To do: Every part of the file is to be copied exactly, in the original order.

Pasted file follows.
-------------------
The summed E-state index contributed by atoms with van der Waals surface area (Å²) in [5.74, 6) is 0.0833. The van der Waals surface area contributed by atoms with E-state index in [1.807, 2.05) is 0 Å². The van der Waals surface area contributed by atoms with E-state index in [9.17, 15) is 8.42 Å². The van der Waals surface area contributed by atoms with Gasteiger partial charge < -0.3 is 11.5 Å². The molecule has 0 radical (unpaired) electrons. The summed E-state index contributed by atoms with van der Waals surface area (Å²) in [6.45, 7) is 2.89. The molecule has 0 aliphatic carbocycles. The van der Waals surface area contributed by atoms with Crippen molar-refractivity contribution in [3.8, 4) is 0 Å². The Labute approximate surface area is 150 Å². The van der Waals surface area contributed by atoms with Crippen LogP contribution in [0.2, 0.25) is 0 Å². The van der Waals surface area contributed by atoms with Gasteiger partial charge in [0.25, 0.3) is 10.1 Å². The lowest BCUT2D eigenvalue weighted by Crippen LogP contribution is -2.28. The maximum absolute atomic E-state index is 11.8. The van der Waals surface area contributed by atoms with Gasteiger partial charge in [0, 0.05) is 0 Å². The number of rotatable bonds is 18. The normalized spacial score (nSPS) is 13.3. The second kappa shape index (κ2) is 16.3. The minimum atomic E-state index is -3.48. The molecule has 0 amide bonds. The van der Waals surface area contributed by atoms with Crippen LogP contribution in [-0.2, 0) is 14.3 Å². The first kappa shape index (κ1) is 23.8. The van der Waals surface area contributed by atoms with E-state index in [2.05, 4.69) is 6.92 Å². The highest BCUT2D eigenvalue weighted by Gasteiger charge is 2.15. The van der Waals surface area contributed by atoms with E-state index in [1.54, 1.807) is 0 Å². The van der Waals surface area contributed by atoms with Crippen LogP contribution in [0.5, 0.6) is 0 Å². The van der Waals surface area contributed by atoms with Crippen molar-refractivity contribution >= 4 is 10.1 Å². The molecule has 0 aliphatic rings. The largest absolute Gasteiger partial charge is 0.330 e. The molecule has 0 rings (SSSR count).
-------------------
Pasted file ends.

The summed E-state index contributed by atoms with van der Waals surface area (Å²) in [5.74, 6) is 0.0833. The van der Waals surface area contributed by atoms with E-state index in [1.807, 2.05) is 0 Å². The van der Waals surface area contributed by atoms with E-state index in [9.17, 15) is 8.42 Å². The van der Waals surface area contributed by atoms with Gasteiger partial charge < -0.3 is 11.5 Å². The molecule has 0 radical (unpaired) electrons. The summed E-state index contributed by atoms with van der Waals surface area (Å²) in [6.45, 7) is 2.89. The molecule has 0 aliphatic carbocycles. The van der Waals surface area contributed by atoms with Crippen molar-refractivity contribution in [3.8, 4) is 0 Å². The Labute approximate surface area is 150 Å². The van der Waals surface area contributed by atoms with Crippen LogP contribution in [0.2, 0.25) is 0 Å². The van der Waals surface area contributed by atoms with Gasteiger partial charge in [0.25, 0.3) is 10.1 Å². The lowest BCUT2D eigenvalue weighted by Crippen LogP contribution is -2.28. The maximum absolute atomic E-state index is 11.8. The van der Waals surface area contributed by atoms with Gasteiger partial charge in [0, 0.05) is 0 Å². The number of rotatable bonds is 18. The normalized spacial score (nSPS) is 13.3. The second kappa shape index (κ2) is 16.3. The minimum atomic E-state index is -3.48. The molecule has 0 amide bonds. The van der Waals surface area contributed by atoms with Crippen LogP contribution in [-0.2, 0) is 14.3 Å². The first kappa shape index (κ1) is 23.8. The van der Waals surface area contributed by atoms with E-state index in [2.05, 4.69) is 6.92 Å². The highest BCUT2D eigenvalue weighted by Gasteiger charge is 2.15. The van der Waals surface area contributed by atoms with E-state index in [1.54, 1.807) is 0 Å². The van der Waals surface area contributed by atoms with Crippen LogP contribution in [0.5, 0.6) is 0 Å². The van der Waals surface area contributed by atoms with Crippen molar-refractivity contribution >= 4 is 10.1 Å². The molecule has 0 aliphatic rings. The largest absolute Gasteiger partial charge is 0.330 e. The molecule has 0 rings (SSSR count).